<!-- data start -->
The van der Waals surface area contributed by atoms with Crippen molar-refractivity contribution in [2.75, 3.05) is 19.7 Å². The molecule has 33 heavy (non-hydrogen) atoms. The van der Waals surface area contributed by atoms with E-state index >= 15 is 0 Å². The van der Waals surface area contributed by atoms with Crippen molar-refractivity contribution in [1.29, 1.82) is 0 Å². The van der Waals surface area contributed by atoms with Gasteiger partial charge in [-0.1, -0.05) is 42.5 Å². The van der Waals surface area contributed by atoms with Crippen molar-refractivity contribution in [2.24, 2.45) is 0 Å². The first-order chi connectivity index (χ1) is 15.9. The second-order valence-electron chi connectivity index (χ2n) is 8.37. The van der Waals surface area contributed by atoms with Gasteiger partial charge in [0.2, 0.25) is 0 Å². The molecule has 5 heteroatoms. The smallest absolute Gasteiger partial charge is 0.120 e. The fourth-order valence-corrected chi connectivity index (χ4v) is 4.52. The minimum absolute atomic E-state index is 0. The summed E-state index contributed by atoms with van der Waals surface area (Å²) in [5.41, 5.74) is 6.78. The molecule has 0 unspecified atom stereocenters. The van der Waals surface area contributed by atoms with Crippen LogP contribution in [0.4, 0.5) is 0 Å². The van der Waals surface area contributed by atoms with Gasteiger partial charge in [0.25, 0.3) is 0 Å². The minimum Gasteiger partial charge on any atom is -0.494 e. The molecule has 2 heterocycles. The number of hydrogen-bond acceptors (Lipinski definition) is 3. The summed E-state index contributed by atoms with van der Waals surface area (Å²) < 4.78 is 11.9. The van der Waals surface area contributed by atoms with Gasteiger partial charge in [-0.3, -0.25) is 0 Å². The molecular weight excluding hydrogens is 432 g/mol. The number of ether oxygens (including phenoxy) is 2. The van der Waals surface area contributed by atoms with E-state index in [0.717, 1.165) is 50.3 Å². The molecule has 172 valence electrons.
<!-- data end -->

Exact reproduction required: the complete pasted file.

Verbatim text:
The van der Waals surface area contributed by atoms with Crippen molar-refractivity contribution in [2.75, 3.05) is 19.7 Å². The molecule has 33 heavy (non-hydrogen) atoms. The van der Waals surface area contributed by atoms with E-state index >= 15 is 0 Å². The van der Waals surface area contributed by atoms with Crippen molar-refractivity contribution in [1.29, 1.82) is 0 Å². The van der Waals surface area contributed by atoms with Gasteiger partial charge in [-0.1, -0.05) is 42.5 Å². The van der Waals surface area contributed by atoms with Crippen molar-refractivity contribution in [2.24, 2.45) is 0 Å². The first-order chi connectivity index (χ1) is 15.9. The second-order valence-electron chi connectivity index (χ2n) is 8.37. The van der Waals surface area contributed by atoms with Gasteiger partial charge in [0.2, 0.25) is 0 Å². The molecule has 5 heteroatoms. The smallest absolute Gasteiger partial charge is 0.120 e. The fourth-order valence-corrected chi connectivity index (χ4v) is 4.52. The minimum absolute atomic E-state index is 0. The summed E-state index contributed by atoms with van der Waals surface area (Å²) in [5.41, 5.74) is 6.78. The molecule has 0 unspecified atom stereocenters. The van der Waals surface area contributed by atoms with Crippen LogP contribution in [0.4, 0.5) is 0 Å². The van der Waals surface area contributed by atoms with Gasteiger partial charge in [0.25, 0.3) is 0 Å². The minimum Gasteiger partial charge on any atom is -0.494 e. The molecule has 2 heterocycles. The number of hydrogen-bond acceptors (Lipinski definition) is 3. The summed E-state index contributed by atoms with van der Waals surface area (Å²) < 4.78 is 11.9. The van der Waals surface area contributed by atoms with Gasteiger partial charge in [-0.3, -0.25) is 0 Å². The molecular weight excluding hydrogens is 432 g/mol. The number of ether oxygens (including phenoxy) is 2. The van der Waals surface area contributed by atoms with E-state index in [0.717, 1.165) is 50.3 Å². The molecule has 172 valence electrons.